Skip to content

    Allergies Health Center

    Font Size
    A
    A
    A

    Putting Allergies Out of Work

    Have allergies got you falling asleep on the job?
    By
    WebMD Feature

    Sneezing, wheezing, and too tired to do your job? If you have allergies at work, this probably sounds familiar.

    Maybe you’re up all night with miserable allergy symptoms, but you force yourself to go to work anyway. Once there, you’re so fatigued that you got nothing done -- and end up going home early.

    Recommended Related to Allergies

    Relief for Allergies at School

    Relief for allergies at school and day care is an urgent problem for many parents and kids. Consider the statistics: As many as 40% of children in the U.S. suffer from seasonal allergies, and one in every 17 children under the age of 3 has a food allergy. How can you work with teachers, coaches, the school nurse -- and your family -- to keep allergies at school under control? How can you help your child avoid missing important class days and be comfortable and productive while in school? If your...

    Read the Relief for Allergies at School article > >

    Maybe your allergy medications knock you out. Sure, they control your allergy symptoms, but they also zap your energy and make you inattentive on the job.

    Or maybe something at work is kicking your allergies into high gear. Once you walk in the door, you can feel them getting worse.

    Taking Control of Allergies at Work: Where to Start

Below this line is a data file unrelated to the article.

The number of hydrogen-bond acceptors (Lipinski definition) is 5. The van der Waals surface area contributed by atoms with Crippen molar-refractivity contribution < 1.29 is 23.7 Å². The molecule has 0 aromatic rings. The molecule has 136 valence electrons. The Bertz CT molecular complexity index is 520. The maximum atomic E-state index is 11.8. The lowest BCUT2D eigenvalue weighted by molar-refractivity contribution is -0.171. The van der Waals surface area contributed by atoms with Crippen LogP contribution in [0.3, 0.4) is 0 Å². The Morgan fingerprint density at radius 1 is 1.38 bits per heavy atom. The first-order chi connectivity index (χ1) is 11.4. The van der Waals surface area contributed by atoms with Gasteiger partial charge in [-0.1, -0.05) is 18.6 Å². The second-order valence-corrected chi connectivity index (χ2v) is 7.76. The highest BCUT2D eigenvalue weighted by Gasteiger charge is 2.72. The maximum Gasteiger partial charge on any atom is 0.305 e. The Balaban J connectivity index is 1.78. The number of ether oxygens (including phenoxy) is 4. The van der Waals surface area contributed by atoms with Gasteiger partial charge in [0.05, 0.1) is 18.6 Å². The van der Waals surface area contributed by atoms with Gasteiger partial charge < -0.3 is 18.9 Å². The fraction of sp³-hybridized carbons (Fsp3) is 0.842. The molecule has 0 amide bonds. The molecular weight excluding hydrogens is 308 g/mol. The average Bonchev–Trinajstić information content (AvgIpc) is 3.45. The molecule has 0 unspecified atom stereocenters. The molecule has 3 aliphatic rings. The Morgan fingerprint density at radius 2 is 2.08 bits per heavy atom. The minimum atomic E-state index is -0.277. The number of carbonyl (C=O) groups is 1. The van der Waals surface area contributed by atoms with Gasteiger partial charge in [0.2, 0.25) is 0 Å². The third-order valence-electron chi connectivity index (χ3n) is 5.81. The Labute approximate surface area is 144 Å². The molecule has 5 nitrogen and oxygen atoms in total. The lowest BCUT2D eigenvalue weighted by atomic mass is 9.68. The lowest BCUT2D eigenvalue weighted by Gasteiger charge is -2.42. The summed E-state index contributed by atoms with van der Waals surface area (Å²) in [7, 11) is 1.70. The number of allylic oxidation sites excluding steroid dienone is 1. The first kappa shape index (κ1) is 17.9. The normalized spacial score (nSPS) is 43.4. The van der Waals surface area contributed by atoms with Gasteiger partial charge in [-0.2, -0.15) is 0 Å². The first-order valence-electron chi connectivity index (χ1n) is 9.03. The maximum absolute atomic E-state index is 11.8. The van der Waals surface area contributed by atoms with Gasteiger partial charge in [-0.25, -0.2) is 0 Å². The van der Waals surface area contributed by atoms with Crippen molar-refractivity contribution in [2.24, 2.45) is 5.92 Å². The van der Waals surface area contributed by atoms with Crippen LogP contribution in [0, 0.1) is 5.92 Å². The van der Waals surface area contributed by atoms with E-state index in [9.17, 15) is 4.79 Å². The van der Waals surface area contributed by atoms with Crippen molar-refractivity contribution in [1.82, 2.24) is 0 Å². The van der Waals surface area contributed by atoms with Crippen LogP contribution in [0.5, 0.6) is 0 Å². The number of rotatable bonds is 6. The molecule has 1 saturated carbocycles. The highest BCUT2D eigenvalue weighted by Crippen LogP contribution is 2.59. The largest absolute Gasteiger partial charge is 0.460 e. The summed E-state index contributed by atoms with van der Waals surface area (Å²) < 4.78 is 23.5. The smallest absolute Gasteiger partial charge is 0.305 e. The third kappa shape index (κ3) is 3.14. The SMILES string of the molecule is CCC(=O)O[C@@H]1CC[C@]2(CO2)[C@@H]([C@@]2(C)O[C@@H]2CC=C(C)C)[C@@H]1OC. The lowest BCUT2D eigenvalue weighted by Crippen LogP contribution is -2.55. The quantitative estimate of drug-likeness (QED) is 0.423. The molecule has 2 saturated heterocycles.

You don’t have to let allergies make you miserable at work. You can manage allergy symptoms and improve your concentration by following these three steps:

    • Understand the problem of allergies at work
    • Identify workplace allergy triggers
    • Find the best allergy medicine

    Stress and Work Allergies

    Many patients complain of increased allergies when there’s high stress at work, says Gailen Marshall, MD, PhD, director of the division of clinical immunology and allergy at the University of Mississippi Medical Center in Jackson.

    People often think the allergy trigger is a work-related exposure. But Marshall tells WebMD that stress from work deadlines, conflicts with co-workers, and long hours can all increase allergy symptoms.

    Feeling Too Tired to Work

    If your allergies make you feel exhausted at work, the reason why may be more than just a bad night’s sleep.

    “Blame your overactive immune system,” says Greg Martin, MD, an assistant professor of medicine in the division of pulmonary, allergy and critical care at Emory University in Atlanta. Persistent, ongoing activation of the immune system triggers chronic inflammation, and this causes fatigue, Martin tells WebMD. Here’s how it works:

    • Allergies are characterized by inflammation
    • Inflammation produces substances called cytokines
    • Cytokines move from our nose through the bloodstream and into our brain, causing allergy symptoms that tell us we are sick

    In fact, Marshall says that fatigue is a key symptom of allergies. When allergies are poorly treated, you also get symptoms such as nasal congestion and snoring that can ruin sleep, he says.

    1 | 2 | 3

    Today on WebMD

    man blowing nose
    Make these tweaks to your diet, home, and lifestyle.
    Allergy capsule
    Breathe easier with these products.
     
    cat on couch
    Live in harmony with your cat or dog.
    Woman sneezing with tissue in meadow
    Which ones affect you?
     

    blowing nose
    Article
    woman with sore throat
    Article
     
    lone star tick
    Slideshow
    Woman blowing nose
    Slideshow
     

    Send yourself a link to download the app.

    Loading ...

    Please wait...

    This feature is temporarily unavailable. Please try again later.

    Thanks!

    Now check your email account on your mobile phone to download your new app.

    cat lying on shelf
    Article
    Allergy prick test
    VIDEO
     
    Man sneezing into tissue
    Assessment
    Woman holding feather duster up to face, twitching
    Quiz